Ten days after Roman’s letter, with still no word from the military or any other government agency on the whereabouts of the two students, the University Council approved with no negative votes a resolution reiterating her request for information and asking the government to “provide [the students] with medical and legal assistance and release them to the care of the University as soon as possible.”
The July 13 resolution added: “We consider the continuing silence of the authorities in this matter of life and death to be inexcusable and a betrayal of the public trust.”
The university community’s reaction, along with the recent Catholic Bishops’ Conference of the Philippines pastoral statement of July 11, which condemned the spate of killings, was an important gesture in the awakening of civic consciousness over the grave danger to institutions of liberal democracy posed by the rampant assassinations and abductions. But the protests from these two institutions are far from turning the black tide of state and paramilitary terrorism.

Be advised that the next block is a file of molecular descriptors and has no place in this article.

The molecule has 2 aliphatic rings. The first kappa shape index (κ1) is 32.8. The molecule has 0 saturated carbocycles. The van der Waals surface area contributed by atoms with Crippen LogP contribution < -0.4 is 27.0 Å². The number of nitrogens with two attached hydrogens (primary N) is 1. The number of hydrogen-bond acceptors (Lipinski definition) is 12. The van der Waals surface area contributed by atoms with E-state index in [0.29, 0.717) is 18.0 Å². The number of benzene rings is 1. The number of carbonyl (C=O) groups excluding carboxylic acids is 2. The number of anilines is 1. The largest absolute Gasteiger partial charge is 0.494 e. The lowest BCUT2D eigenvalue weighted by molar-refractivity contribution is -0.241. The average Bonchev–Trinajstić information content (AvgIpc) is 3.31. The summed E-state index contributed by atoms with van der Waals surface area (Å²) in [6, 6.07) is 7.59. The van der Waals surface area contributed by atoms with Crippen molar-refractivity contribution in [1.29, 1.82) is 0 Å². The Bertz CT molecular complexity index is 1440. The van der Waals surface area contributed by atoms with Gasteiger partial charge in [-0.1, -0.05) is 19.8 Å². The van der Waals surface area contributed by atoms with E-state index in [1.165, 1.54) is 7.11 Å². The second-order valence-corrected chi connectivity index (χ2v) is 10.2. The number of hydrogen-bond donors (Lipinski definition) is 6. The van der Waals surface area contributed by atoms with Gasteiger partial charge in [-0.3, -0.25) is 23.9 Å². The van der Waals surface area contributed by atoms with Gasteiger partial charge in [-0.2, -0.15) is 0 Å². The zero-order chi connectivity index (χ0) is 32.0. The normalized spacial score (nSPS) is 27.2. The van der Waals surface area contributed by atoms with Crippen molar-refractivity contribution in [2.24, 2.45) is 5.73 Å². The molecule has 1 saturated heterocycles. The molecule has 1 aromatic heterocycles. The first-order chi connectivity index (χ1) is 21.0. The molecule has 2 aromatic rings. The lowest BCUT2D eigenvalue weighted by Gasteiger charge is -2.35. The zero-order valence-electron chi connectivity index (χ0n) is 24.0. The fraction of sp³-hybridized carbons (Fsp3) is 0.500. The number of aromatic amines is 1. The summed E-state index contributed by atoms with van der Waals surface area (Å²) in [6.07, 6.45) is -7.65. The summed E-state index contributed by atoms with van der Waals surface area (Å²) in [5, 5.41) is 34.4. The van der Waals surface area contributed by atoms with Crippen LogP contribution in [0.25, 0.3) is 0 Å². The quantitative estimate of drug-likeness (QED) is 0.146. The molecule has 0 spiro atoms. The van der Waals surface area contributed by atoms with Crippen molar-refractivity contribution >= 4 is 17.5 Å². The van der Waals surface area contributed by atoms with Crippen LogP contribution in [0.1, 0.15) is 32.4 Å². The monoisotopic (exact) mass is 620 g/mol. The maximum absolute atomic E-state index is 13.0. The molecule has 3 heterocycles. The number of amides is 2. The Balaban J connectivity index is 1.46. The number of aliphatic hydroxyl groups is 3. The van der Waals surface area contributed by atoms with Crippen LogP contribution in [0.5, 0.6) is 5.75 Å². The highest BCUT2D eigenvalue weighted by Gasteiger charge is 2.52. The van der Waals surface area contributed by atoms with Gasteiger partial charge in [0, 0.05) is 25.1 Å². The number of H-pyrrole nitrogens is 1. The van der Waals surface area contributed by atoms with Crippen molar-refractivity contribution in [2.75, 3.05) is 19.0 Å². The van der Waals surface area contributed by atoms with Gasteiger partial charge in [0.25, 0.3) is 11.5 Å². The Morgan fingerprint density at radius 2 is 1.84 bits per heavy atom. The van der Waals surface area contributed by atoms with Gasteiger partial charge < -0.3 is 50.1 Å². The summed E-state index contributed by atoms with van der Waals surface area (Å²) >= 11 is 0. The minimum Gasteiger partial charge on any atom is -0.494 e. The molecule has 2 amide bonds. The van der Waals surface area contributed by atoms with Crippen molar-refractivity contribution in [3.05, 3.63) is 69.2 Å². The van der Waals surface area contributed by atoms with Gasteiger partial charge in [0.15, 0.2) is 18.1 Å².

In contrast to the waning years of the Ferdinand Marcos regime and the early years of the Corazon Aquino presidency, there has yet been no mass outrage at the systematic assassination of activists and media people.
It could be that people have become cynical about the ability of the justice system to bring the perpetrators of such deeds to justice. This is understandable, since none of the perpetrators of the killings of high-profile figures -- Benigno Aquino, the student leader Lean Alejandro, labor leader Rolando Olalia -- have been brought to justice, much less identified. This cynicism about the justice system is part of the general disillusionment with the institutions of the unraveling EDSA liberal-democratic state that replaced the Marcos regime.